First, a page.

Next in the pump debate is the supply you will run it from, them can either be run from 12v or mains (230v for me in the UK and 110v for those in the US). Again there are good and bad points for each, 12v pumps can be directly powered from you computers power supply and so will always be turned on when the computer is, however they tend to be noisier, less reliable and run hotter than the equivalent mains run pump. This said, it's not everyone's idea of fun to fiddle around too much with mains voltages.

Mains voltage pumps are usually more reliable in the long run, run quieter and cooler than their low voltage counterparts however :? (you knew that was coming didn't you) As they run from mains voltage there comes a complication, switching the pump on. Many people swear by running their pumps 24 ours a day 7 days a week even when the computer is switched off, fine, so long as you are sure its switched on and plugged in and that your girlfriend didn't unplug it to use her hairdryer (or and not wanting to be sexist here in any way, your boyfriend didn't unplug it to plug his stereo in (just thought i would comer my bases there :D ). If the pump did get unplugged its not the end of the world the processor will get hot yes but fairly slowly, over the course of a couple of minutes if you have temperature monitoring software running you will be made aware of this soon enough and you can turn the pump back on and all is well and good. If you aren't in the room but have said software set up to shut down your computer if the CPU starts to get too hot, all is still well and good. But if your not in the room and have no software in place then CPU damage could occur given enough time. A lot of ifs there I know but hey these things happen.

The next way to do it is to have a switch mounted in your case to turn the pump on and off manually, but this has a similar flaw to the method above, you could forget to turn it on. Thirdly you can use a relay to turn the pump on (for those not electronically minded a relay is an electronically operated switch, you hook one part to the 12v supply from your computer, and the other part to your mains supply and to the pump) when the computer turns on the switch is operated and the pump turns on, when the computer is turned off the switch is de-activated and the pump turns off (this is the method i personally use) but as even it has its drawbacks. Relays can and may fail especially over time (a long time) they don’t fail very often but it can happen, you are then in a similar situation as described above, except that you would have to change the relay out for a new one. Also not everyone is electronically minded and would know how to set this up (Although if you are seriously thinking about H2O cooling then you could probably find out or get a friend in the know to help).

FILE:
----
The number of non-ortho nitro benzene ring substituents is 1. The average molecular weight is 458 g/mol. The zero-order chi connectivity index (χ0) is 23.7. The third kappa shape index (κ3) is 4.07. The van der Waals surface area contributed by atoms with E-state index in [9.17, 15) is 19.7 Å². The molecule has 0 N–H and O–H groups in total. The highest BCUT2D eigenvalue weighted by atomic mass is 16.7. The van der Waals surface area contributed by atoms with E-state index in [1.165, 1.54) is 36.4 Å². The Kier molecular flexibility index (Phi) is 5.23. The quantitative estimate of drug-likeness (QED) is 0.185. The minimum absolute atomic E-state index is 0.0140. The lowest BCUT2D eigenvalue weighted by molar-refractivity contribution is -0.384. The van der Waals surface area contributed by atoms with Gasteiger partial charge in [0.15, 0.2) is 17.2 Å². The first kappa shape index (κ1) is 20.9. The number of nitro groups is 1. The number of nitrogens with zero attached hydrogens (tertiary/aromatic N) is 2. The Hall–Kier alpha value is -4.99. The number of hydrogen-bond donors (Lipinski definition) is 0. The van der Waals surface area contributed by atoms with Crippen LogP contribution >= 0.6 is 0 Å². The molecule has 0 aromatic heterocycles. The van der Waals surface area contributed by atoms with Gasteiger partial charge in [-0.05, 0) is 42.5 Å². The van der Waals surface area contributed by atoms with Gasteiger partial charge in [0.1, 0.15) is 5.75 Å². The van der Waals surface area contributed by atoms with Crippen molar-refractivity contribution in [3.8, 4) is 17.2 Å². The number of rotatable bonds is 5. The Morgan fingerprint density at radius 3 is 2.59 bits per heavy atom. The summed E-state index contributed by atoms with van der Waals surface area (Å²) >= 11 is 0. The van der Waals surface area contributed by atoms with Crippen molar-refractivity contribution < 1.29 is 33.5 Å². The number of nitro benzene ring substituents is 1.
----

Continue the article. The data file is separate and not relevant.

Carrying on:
And yes there is still more to a pump, there are two main styles of pump that will be suitable for this project, These are Mag-Drive or Shaft-Drive. These are explained below:

Shaft-Drive: As the name implies the impeller (this does the pumping of the water) is driven by a solid shaft which links the motor to it, as such the impeller which is in the water and the motor which must be kept totally dry are separated by a rubber seal around the shaft. These seals can and do fail resulting in water in the motor and a dead pump. Shaft driven pumps are generally cheaper, but noisier and more likely to fail when compared to Mag-Drive pumps. There is more to a shaft drive pump but this about all that is needed for our purposes.

Mag Drive: As the name implies this type of pump relies on the power of magnetism. All of the electronics of the pump is completely sealed from the rest of the pump, there is no way the electronics can get wet unless you hand physically damaged the pump and cracked the housing or something like that. The electronics generate a continuously rotating electromagnetic field inside the pump housing. Sitting in the middle of the pump housing there is an impeller (again this does the pumping) mounted to a round magnetic rotor and this whole unit sits on a shaft (usually made from ceramic in the better pumps) and in turn this whole assembly is sealed with a water entry connector, and a water exit connector. Mag-Drives are usually more expensive, run quieter, will last longer and are a safer design to use. They rarely fail and if they do it usually requires the replacement of the magnetic portion of the impeller rather than the whole pump. Mag-drives are the type of pump i personally use.

Image
^^My Mag Drive Eheim 1250

There are a few specifications to consider when choosing a pump, the most important of which is its rated l/h (litres per hour) Or G/h (gallons per hour) depending on the specs provided by the manufacturer. This is as the measurement implies the amount of water the pump would shift if there was no back pressure applied to it (I.E no resistance due to pipes or waterblocks etc) when looking at this figure you can expect it to take a hefty drop once all of the pipes waterblocks etc have been linked to it, but its a good indication. A higher flow rate will increase your systems cooling capacity to a point so its just a case of finding the sweet spot as the higher the flow rate of the pump the louder the pump will run. Louder is a bit of an overstatement as unless you try a huge pump you will not be able to hear it running over the noise of a spinning hard drive. Especially if the pump is well mounted (I used anti vibration rubber mounts to help).